Guest post by Indur M. Goklany
One of the major reasons why extreme weather events are of abiding interest to both the public and policy makers is the potential loss of life that they can cause. Imagine, therefore, writing a “Special Report” on managing the risks of extreme weather and climatic events but being virtually silent on whether deaths from such events had increased or decreased over the recent past. Who knows, but that information might even be useful in helping identify factors that could help manage those risks in the future. Yet, the Summary for Policy Makers (SPM) of the IPCC’s Special Report on extreme weather and climate events (SREX) does precisely that.
Its main text mentions fatalities and deaths precisely twice:
“Fatality rates and economic losses expressed as a proportion of GDP are higher in developing countries (high confidence). During the period from 1970 to 2008, over 95% of deaths from natural disasters occurred in developing countries.” (SREX SPM, pp. 5–6).
[A digression: “Fatalities” are also mentioned in footnote 4 explaining that the above figures are based on data for “all disasters associated with weather, climate, and geophysical events.” (Emphasis added.) Why are geophysical events—earthquakes and landslides—included in the death tally in this climate change report? But back to the main story.]
More importantly, the SPM SREX fails to inform the public and policy makers that, as many readers of this blog probably know, empirical data show that deaths and death rates from extreme weather and climatic extremes have declined over the past few decades (Figure 1).
Figure 1. Global deaths and death rates from extreme weather and climatic events, 1900–2010 Source: Goklany, Wealth and Safety: The Amazing Decline in Deaths from Extreme Weather in an Era of Global Warming, 1900–2010.
This is very much like writing a treatise on the impacts of climate change on agricultural yields but failing to mention that agricultural yields have, as shown in Figure 2, increased more or less steadily for the past half century—oh, wait, the IPCC has done this in each of its reports.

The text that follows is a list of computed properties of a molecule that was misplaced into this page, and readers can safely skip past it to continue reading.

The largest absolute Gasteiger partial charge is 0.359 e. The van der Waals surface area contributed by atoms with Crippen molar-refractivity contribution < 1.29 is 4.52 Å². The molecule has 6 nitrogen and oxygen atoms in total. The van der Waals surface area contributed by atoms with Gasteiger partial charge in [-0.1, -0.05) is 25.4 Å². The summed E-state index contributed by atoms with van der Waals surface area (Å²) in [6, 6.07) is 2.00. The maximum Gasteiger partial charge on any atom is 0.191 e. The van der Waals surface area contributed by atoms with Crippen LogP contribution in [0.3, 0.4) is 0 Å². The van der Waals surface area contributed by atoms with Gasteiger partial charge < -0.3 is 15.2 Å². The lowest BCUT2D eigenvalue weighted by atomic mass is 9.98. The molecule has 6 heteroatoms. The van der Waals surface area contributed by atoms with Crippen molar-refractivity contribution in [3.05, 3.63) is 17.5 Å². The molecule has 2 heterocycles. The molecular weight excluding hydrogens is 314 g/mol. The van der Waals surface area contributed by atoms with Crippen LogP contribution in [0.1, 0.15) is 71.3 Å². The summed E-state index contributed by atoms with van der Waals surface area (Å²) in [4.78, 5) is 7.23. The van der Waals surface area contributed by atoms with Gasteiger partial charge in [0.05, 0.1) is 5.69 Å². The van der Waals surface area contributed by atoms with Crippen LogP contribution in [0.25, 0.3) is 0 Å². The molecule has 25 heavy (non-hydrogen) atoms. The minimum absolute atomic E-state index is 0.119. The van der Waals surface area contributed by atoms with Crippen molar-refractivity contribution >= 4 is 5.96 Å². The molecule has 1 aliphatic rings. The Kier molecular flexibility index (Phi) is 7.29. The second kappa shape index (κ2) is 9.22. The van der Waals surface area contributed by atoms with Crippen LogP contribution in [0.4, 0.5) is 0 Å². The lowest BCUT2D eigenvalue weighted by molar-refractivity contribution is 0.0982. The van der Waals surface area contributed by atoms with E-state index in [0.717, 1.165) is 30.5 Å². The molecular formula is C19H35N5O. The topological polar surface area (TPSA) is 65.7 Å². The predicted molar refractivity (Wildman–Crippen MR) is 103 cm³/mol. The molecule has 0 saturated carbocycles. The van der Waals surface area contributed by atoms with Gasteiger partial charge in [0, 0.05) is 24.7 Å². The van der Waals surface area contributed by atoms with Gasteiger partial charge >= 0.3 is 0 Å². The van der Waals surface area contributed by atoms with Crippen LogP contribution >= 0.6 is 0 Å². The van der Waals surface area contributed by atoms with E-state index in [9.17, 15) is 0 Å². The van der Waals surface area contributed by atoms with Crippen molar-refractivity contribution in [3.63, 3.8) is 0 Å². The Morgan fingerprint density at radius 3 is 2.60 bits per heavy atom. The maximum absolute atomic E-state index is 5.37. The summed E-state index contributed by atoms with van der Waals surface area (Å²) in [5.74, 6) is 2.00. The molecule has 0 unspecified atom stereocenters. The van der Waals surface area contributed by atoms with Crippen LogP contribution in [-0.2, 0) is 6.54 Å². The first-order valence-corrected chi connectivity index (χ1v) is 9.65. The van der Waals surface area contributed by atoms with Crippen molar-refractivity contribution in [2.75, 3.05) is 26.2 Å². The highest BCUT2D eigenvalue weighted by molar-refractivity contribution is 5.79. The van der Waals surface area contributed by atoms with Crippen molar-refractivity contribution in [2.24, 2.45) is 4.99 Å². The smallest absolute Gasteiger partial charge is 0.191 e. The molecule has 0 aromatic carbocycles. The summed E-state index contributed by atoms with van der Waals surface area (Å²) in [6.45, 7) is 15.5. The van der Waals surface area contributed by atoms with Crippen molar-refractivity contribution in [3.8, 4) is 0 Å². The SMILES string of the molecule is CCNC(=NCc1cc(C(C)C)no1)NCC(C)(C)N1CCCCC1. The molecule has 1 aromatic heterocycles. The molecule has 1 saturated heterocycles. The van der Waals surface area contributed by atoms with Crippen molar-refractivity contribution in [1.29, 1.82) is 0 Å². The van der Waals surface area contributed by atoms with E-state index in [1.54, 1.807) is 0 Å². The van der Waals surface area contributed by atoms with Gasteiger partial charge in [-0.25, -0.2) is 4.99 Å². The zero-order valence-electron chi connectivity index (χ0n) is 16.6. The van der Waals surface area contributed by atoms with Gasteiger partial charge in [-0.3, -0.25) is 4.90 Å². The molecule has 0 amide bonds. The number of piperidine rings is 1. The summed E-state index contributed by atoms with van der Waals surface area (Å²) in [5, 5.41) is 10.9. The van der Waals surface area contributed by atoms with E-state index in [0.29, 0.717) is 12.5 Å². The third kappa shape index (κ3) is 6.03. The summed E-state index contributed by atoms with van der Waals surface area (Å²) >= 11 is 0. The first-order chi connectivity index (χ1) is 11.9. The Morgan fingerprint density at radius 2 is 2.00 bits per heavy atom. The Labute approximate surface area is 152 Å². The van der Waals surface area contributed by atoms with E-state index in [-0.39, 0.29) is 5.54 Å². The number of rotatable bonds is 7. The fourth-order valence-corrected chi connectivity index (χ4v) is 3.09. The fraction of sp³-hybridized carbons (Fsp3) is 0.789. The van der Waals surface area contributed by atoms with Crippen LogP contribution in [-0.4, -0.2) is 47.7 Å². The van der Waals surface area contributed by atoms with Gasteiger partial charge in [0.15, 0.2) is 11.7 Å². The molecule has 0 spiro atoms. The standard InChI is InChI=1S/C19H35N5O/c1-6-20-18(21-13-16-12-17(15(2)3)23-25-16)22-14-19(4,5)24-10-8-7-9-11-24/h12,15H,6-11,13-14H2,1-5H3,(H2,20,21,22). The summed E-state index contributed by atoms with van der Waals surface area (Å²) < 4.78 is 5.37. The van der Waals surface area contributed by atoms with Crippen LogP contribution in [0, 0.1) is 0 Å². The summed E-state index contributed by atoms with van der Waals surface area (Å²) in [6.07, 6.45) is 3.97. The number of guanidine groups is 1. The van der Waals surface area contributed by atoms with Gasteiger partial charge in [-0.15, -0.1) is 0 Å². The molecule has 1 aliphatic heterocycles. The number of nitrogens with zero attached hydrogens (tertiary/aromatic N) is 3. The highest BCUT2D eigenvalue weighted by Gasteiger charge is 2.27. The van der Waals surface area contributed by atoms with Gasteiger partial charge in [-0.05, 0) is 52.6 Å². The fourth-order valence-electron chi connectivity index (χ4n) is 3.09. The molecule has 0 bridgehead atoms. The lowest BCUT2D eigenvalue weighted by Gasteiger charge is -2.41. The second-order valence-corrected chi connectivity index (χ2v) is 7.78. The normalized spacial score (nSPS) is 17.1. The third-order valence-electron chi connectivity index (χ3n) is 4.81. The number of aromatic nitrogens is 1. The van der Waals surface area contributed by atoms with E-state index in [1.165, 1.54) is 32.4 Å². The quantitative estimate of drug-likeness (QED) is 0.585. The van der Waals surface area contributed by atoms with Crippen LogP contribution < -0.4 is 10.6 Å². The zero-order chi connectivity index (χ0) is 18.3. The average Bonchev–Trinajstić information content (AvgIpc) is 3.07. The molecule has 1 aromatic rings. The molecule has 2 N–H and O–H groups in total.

Figure 2. Cereal yield and production, 1961–2008, for Least Developed Countries (LDCs) and globally. Source: Food and Agricultural Organization (2010).
By contrast, the SREX SPM deals at substantially greater length with economic losses than with losses of human lives. But which is more important—lives or economic losses?
It is conceivable that the full report (which is unavailable to the public) gives more space to empirical data on deaths and death rates but I suspect most people—and, certainly, policy makers—will not read beyond the SPM. But policy makers are owed basic empirical information on what is the problem and whether the problem has been getting better or worse before being presented with speculative model results (which are addressed at great length).
Such information would provide context, and raise at least a few important—and inconvenient—questions.
First, since deaths from extreme weather events have declined despite any global warming that may have occurred, how much resources should we expend on this issue given other priorities?
Second, are empirical trends for the losses of life consistent with model projections? If not, why not? And can these models reproduce past trends?
Third, if deaths have declined despite any global warming, what is it that we are doing right, and how can we ensure we keep doing it?
George Santayana is quoted as having said “Those who do not learn from history are doomed to repeat it.” Sometimes history is worth repeating. Certainly, we could do worse than repeat history with respect to trends in deaths/death rates from extreme weather events.